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YMMV: Dinosaurs
  • Anvilicious - On at least one occasion, Lampshaded and mocked to death. Played straight many other times, though, especially in later seasons.
    • Some Anvils Need to Be Dropped: The finale, despite being depressing, did make a good point: We have to take care of the environment or we'll end up extinct like everyone on the show.
      • The episode "Baby Talk" makes a lot of good points about what can happen when Moral Guardians protest over every little obscene thing on TV and in real life.
      • "Out of the Frying Pan" delivers a nice Aesop about the perils of child stardom, as well as a nice Take That to stage moms everywhere.
  • Ensemble Darkhorse: Baby.
  • Genius Bonus: Earl's job is pushing trees. Paper is made from trees, so he's really a paper pusher (a low-level office worker).
  • Harsher in Hindsight: In the episode "And the Winner Is..." Earl has a nightmare where the world ends as a result of him being elected as Chief Elder. In the last episode of the series, Earl causes the end of the world.
  • Hilarious in Hindsight: In one episode where Earl becomes a TV executive in charge of producing new shows, he creates a Diabetes-Flavored mindrot called "Box Full of Puppies". These days "Box Full of Puppies" comes in the form of overly-cute YouTube videos featuring kittens and puppies, as well as the Animal Planet series Too Cute.
  • Ho Yay: Spike and Robbie, in a big way. Apart from their friendship being the only consistent relationship Robbie has outside the family, Robbie "experiments" with being an herbivore (treated as a metaphor for homosexuality, among other things) and later on runs away to live with Spike in the woods, where they plan on eating plants together; on Spike's end, his idea of a plausible explanation for Robbie's sudden (faked) death begins with "He was standing naked in a field".
  • Memetic Mutation: "We're gonna need another Timmy!"
  • Moral Event Horizon: Richfield crosses it in the final episode, when he brushes off the fact that his and his employees' actions have doomed the world because he's making an immense profit from it.
  • Retroactive Recognition: Can you believe that Jessica Walter (the voice of Fran) once played a mom who wasn't a drunken, narcissistic, sexually promiscuous old crone (as seen in Arrested Development and Archer)?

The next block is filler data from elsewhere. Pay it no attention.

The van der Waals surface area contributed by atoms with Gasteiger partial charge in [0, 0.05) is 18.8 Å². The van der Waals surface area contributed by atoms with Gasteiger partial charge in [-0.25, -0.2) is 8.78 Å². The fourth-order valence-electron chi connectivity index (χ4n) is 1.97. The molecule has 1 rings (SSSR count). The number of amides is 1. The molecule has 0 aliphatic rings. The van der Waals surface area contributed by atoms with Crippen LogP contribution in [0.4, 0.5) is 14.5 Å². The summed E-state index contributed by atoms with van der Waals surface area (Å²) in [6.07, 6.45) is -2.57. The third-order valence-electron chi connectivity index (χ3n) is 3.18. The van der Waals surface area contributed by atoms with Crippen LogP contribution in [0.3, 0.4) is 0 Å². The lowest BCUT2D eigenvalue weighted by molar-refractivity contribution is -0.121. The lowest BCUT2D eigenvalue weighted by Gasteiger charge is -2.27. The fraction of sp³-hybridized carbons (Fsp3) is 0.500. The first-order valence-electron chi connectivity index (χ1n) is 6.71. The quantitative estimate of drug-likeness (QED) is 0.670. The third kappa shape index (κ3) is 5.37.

• If you think Elmo is annoying, then just be glad that he's not like Baby Sinclair (except for the fact that they share a voice actor), though Kevin Clash had already been performing Elmo for seven years when the show premiered.
  • They Copied It, So It Sucks: It was one of many shows that tried to copy the success of The Simpsons (back in The Simpsons' Golden Age). The Simpsons made note of it on the episode "Black Widower" and Dinosaurs itself called itself out for being the clone of a popular show.
    • Somewhat averted in that the show actually began development before The Simpsons premiered. It was originally intended to be Jim Henson's follow-up to Labyrinth and would have had a more serious slant to it. Then The Land Before Time opened and Henson decided to go in a more comedic direction.
  • What Do You Mean, It's Not for Kids?: Dinosaurs was a lot like The Simpsons in its early days, in that the show looked like it could be for kids (The Simpsons had childish, crude animation and artnote  while Dinosaurs had puppetry and animatronics), but the writing and subject matter both shows took on was very adult for something that looked like kiddie fare.
    • This was actually lampshaded in one episode. Earl is watching a sock puppet show on TV that noticeably has a lot of adult humor, but Fran dismisses it as just a kid's show. Earl explains to Fran that the sitcom may look like a kids' show because the characters are puppets, but it's actually for adults because of the witty dialogue that has a risque slant to it that older viewers will readily understand.

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